The Zombie Plane theory channel?
Plane full of dead crew and passengers flying south, and south and south until the autopilot finally tries to do a water landing?
I seldom watch BOR, but as channel fliping last night, I kept catching bits of his show. All of them were about CNN coverage of the missing jet. A show about another channel’s coverage. I guess we will now get a “news” channel reporting about FOX coverage of CNN....and so it goes....
I still hold to the theory that the jet flew for a half hour to gain altitude, glided for an hour, over and over, and is in a wheat field in Kansas.
That channel BTW is not CNN.
I wish they would get off this hobby horse. There is other news in the world.
:: A show about another channels coverage ::
And where were you when all the news outlets were breathlessly covering the “Katie Couric will be sitting in Walter Cronkites chair” soap opera?
I assume, like me, you were trying desperately to hold back the desire to violently wretch your stomach contents. (AKA, we are on the same page, bruh!)
The story is over now. The plane will never be found. It will join other air legends like DB Cooper.
Fox is the worst of the bunch, and they would do well to simply ignore stories like this because they usually make fools of themselves when they try to cover them. The Fox News coverage of Hurricane Katrina was so awful that I was (almost) embarrassed for them.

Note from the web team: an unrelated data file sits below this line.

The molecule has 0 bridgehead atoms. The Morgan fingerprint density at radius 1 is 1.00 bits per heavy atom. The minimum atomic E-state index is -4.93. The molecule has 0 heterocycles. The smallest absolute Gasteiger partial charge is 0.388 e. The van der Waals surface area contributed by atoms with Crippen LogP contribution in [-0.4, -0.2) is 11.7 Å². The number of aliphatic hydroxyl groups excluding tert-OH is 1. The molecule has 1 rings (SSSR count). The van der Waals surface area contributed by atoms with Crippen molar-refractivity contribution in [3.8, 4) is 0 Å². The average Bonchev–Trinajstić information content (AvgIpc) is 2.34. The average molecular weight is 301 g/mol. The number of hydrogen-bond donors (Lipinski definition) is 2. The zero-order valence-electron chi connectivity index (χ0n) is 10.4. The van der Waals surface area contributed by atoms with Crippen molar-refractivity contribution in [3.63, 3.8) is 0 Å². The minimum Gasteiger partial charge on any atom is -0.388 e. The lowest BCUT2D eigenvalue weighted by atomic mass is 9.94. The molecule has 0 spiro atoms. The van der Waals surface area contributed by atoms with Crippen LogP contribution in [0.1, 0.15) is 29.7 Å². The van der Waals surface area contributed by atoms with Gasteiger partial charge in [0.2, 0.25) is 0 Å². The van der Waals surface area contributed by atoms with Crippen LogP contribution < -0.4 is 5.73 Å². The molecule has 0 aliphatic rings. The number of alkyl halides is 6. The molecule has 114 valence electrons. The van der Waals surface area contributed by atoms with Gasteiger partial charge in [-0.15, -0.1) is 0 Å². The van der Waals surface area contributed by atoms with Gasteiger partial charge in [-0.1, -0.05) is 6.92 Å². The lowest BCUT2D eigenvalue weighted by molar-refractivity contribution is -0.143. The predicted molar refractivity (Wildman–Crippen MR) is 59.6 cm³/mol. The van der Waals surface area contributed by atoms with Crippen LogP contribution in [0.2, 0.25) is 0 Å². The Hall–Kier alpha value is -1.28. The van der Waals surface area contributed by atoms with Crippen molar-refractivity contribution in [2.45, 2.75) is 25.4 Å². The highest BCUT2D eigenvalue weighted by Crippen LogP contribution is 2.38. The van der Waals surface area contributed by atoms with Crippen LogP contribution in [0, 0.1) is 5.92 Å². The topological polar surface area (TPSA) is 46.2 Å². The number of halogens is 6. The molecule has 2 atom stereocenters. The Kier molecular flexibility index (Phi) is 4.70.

Yeah .... You saw that bias as well.
MSNBC has “policy wonks” but Fox has “hatred”.
Do the ABCNNBCBS national news media do anything but talk to themselves to reinforce their own biases?
That or, somebody knows, but they won’t tell.
Now, about those missing Obama college records....
Blowhard O’Blowhard refused to cover the story till he got beaten in the ratings by CNN and is now covering the story. ROFL. CNN keeps repeating the same themes and is boring. All the CNN experts have an axe to grind.
Even networks such as Fox sometimes do this sort of thing. Back in the 1990's, the networks were captivated by the story of a babysitter accused of killing a child in her care--something that should have only been of interest to local media. Yet the story was covered night after night--even on Fox.
A few years later, the media went gaga over the death of an actress--Nicole something or other. I was soon changing the channel whenever that story came up.
A lot of people may be tuning in just to see how nutty they get over there.
Not me, of course.